LOS ANGELES — Alana Evans, president of Adult Performance Artists Guid (APAG), has written an open letter in response to a recent op-ed published by the New York Post that calls for Congress to “emphatically reject” a move by the adult industry to hire lobbyists to advocate for the industry’s free speech rights and other interests.
Nearly every industry in our country hires lobbyists to communicate their views to our leaders. Since the beginning of our nation’s government, lobbying [has been] used to amplify voices and concerns with members of Congress and the Senate. As an industry that has gone unrepresented since its inception, it’s about time the adult industry enables and hires its own lobbyists.
This summer, Free Speech Coalition (FSC) retained the services of a lobbying firm to help our community bridge the communication gap. A legislative team of advocates from FSC, APAG, AILAA and APAC was formed to create unity among the groups that represent different members of the adult industry. Performers, industry executives and lawyers make up the team that meets weekly to discuss legislation and calls to action.
After the Nicholas Kristof article was published in the New York Times last year accusing Pornhub of trafficking, anti-trafficking groups have spent their efforts demonizing the industry that many call home. In an effort to gain donations, which grew dramatically after the Kristof article, leaders of Exodus Cry, the Justice Defense Fund and NCOSE have continued to push the narrative that the adult industry purposely profits from CSAM (child sex abuse material). Statistics show that Facebook and Instagram have a heavy lead in CSAM reports over any adult or pornographic platform.
In the last year, we have seen multiple attempts to pass legislation that restricts content being posted to platforms in the United States, Canada, Europe, Asia and Australia. The war against porn has gone global with heavy influence from anti-trafficking organizations. Laila Mickelwait, of the Justice Defense Fund, and founder of Traffickinghub, has spoken to the Canadian parliament and members of the U.S. government. As each of these organizations have the ability to speak to government leaders in support of their anti-porn rhetoric, it is prudent that workers and leaders from the adult industry be given that same opportunity.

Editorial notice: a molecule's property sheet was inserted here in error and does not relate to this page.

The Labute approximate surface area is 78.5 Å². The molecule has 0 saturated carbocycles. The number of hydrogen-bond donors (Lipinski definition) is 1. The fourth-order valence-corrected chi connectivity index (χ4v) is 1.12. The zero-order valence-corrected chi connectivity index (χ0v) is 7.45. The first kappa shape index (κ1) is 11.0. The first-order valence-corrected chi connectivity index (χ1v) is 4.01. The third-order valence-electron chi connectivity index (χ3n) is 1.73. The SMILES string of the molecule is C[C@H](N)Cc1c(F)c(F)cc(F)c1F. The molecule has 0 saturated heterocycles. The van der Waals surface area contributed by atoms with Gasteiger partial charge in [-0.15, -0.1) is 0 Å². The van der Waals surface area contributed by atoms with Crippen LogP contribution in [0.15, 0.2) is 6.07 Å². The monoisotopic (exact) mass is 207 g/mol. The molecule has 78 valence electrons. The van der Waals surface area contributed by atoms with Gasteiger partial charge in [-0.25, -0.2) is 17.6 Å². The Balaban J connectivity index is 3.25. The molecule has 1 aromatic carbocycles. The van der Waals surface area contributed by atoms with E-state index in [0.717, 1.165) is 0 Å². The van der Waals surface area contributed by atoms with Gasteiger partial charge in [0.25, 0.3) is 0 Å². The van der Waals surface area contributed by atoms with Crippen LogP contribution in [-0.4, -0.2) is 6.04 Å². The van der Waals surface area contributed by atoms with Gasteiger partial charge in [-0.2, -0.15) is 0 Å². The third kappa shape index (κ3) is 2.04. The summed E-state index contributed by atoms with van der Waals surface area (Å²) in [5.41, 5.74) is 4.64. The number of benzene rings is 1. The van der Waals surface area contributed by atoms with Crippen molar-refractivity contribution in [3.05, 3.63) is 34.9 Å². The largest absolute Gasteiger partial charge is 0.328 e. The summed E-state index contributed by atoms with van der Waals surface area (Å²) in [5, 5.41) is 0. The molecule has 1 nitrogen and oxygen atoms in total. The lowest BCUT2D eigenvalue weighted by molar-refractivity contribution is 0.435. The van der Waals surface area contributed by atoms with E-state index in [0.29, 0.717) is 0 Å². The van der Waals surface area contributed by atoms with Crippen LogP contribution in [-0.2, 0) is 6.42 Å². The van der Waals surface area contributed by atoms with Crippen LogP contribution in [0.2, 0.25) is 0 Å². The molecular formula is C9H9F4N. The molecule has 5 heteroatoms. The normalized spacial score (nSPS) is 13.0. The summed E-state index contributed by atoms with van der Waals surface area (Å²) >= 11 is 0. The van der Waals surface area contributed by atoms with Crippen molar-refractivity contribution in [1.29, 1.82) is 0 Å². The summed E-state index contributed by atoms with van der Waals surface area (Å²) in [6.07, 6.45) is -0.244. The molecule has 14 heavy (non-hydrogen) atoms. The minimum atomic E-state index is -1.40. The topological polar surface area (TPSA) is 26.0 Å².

In June of this year, officers from the performers union, APAG, met with executives from Mastercard after I wrote an open letter, published by The Daily Beast, to discuss changes that will take effect on October 15. During this discussion, one of the executives stated that they had met with anti-trafficking organizations and victims. We had expressed to those executives that they were only having half the conversation if they weren’t speaking to both sides. Our government is no different. If members of Congress and senators are speaking to anti-porn organizations regarding their concerns, consensual workers deserve the right to be represented in front of those same government officials.
For the first time in history, workers in the adult industry are represented by a union with the right to collective bargaining on their behalf. As industry organizations work to strengthen their political platforms, they are solely based on the needs of our community. All too often, because of the stigma associated with sex workers, the needs of our community go ignored for the sake of others. As unionized workers, we bring legitimacy to our trade and a collective voice to demand change.
When we see anti-porn organizations write about the adult industry retaining lobbyists, as in the recent editorial penned by Terry Schilling in the New York Post, it focuses the lens on our community’s struggles. Instead of projecting fear, it shows that our industry has come together to fight back. For the first time in the history of adult, multiple organizations that support the workers and businesses in our community have come together in an effort to support each other. The war on porn has brought our community closer, strengthening and amplifying our voices.
In the biased editorial, Schilling claims that the adult industry “needs protection from Congress” and is “running scared and buying up lobbyists.” According to NBS News, the U.S. Catholic Church spent $10.6 million on lobbyists to prevent victims of clerical sex abuse from suing for damages. One adult industry trade organization hiring one lobbyist firm to support our right to free speech is nothing compared to the money spent by the church to cover up their discrepancies.
Lobbying efforts are just the beginning for the adult industry’s agenda to tackle the anti-porn mission. Members of industry groups will be heading to Washington DC to speak to government leaders in-person to share their experiences, insight and to introduce a plan that can initiate change for our industry and its workers.